White House State-by-State Fact Sheets on the Economic Benefits of Immigration Reform

Last Friday, the White House published a set of fact sheets for every state (but not, frustratingly, the District of Columbia) on the economic benefits of comprehensive immigration reform, based more-or-less on the types of reforms that were included in the Senate bill that passed in July. Economic benefits cited by the administration include “increasing workers’ wages and generating new tax revenue to strengthening the local industries that are the backbone of states’ economies.”

Immigration Reform Update

(Updated Below)

According to The Hill, the Senate will vote Monday on ending debate on an amendment offered Sen.  Leahy (D-VT) to the Senate immigration bill that bundles together a border security deal worked out by Sens. Bob Corker (R-TN) and John Hoeven (R-ND) with some other changes. I took a quick look at the amendment this morning (and you can too—here is the text), and, not surprisingly, the changes proposed by Sen. Rubio to the English requirement in the bill—or any of the other English language amendments offered so fardid not make it into this “omnibus”amendment.

That doesn’t mean that it still might not be offered, (I have no idea right now) but now that a border security deal has been struck, there is a big push to get this bill passed without further controversy by the end of the week, just before Senators leave for the July 4th recess.

Interestingly, the Corker-Hoeven deal isn’t just about border security: it includes a new Title, Title V, that creates a $1.5 billion “Jobs for Youth” program proposed by Sen. Sanders (I-VT). (See page 1183.)

UPDATE 06/24/13: Noah Bierman, in a story in today’s Boston Globe, confirms that the Rubio amendment is dead for now, but notes that a similar proposal will surely re-emerge at some point in the House:

Rubio’s proposal to require an English-language proficiency test earlier in the path to citizenship for illegal immigrants suffered a setback Friday, after Senate leaders did not include it in an agreement on another amendment to beef up border security.

But the issue of mandatory English testing and classes is expected to be raised again in the House, where the Republican majority has been chillier to an immigration overhaul that would allow a path to citizenship for illegal immigrants.

New Alert on English Amendments

A few posts ago I pulled out all the amendments related to English proficiency offered to the Senate immigration bill, and I’ve been focusing on the one that I think has the most liklihood of passage: the amendment submitted by Sen. Rubio discussed here.

Here’s a new one: Sen. Fischer (R-NE) has introduced what she is referring to as an  “assimilation amendment” that would require undocumented immigrants to demonstrate English language proficiency prior to even registering for provisional  status. In other words, an undocumented immigrant who could not demonstrate English proficiency would not be allowed to attain legal status of any kind at all. Here is the text of the amendment.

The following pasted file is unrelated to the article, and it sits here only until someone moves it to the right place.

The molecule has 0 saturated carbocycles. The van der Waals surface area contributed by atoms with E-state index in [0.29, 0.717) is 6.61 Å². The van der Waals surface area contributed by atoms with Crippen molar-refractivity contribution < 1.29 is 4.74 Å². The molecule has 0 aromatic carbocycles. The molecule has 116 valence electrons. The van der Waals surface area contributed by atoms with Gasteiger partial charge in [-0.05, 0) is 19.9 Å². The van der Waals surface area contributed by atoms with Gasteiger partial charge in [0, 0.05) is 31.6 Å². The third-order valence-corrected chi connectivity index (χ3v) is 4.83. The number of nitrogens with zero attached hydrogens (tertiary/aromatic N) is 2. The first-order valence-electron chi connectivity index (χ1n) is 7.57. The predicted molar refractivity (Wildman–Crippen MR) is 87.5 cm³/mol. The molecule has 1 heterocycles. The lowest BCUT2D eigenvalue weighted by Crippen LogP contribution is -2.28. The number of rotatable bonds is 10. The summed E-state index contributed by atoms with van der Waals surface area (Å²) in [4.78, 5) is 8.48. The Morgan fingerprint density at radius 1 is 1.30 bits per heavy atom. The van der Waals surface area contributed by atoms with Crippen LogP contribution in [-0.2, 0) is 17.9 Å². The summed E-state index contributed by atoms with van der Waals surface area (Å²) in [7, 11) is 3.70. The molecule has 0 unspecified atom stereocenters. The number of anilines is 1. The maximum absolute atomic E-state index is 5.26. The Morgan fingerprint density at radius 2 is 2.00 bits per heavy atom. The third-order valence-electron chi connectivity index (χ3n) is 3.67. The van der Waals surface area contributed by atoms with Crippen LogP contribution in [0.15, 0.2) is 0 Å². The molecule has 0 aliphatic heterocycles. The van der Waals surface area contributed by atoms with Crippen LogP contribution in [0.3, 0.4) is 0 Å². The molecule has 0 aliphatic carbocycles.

I think this has a low likelihood of passage, but that doesn’t mean, if you are concerned about it, that you shouldn’t contact your Senator. Helpfully, TESOL has just issued an alert on both the Rubio and Fischer amendments:

http://capwiz.com/tesol/callalert/index.tt?alertid=62737906

Senate Immigration Bill – Amendments Submitted Related to English Proficiency

(Updated Below)

I’ve scanned the amendments submitted thus far to the Senate immigration bill (S.744) and found at least four five that pertain to English proficiency:

S.A. 1204, introduced by Sen. Inhofe (R-OK)
AKA the “English Language Unity Act of 2013’’. Would declare English the official language of the United States government.

S.A. 1205, introduced by Sen. Inhofe (R-OK)
Would amend the Civil Rights Act of 1964 so that it would be legal for an employer to “require employees to speak English while engaged in work.”

S.A. 1206, introduced by Sen. Inhofe (R-OK)
Would require each government agency, within 180 days of enactment, to provide a “Multilingual Services Expenses Report” that provides a summary and analysis of all multilingual services provided.

S.A. 1225, introduced by Sen. Rubio (R-FL)
Would remove the opportunity for immigrants applying for legal residency status to demonstrate that they are “satisfactorily pursuing a course of study, pursuant to standards established by the Secretary of Education, in consultation with the Secretary, to achieve an understanding of English and knowledge and understanding of the history and Government of the United States” at the level of proficiency now required for citizenship. Instead it would require that all immigrant achieve that level of proficiency prior to applying for a green card.

S.A. 1348, introduced by Sen. Fischer (R-NE)
Would insert an English language requirement as a prerequisite to registered provisional immigrant status. Essnetially, an undocumented immigrant who could not demonstrate English proficiency would not be allowed to attain legal status of any kind at all. h/t CLASP

Let me know if I missed anything!

 

UDPATE 6/20/13: I’m updating as I go. Just added the Fischer amendment (see above).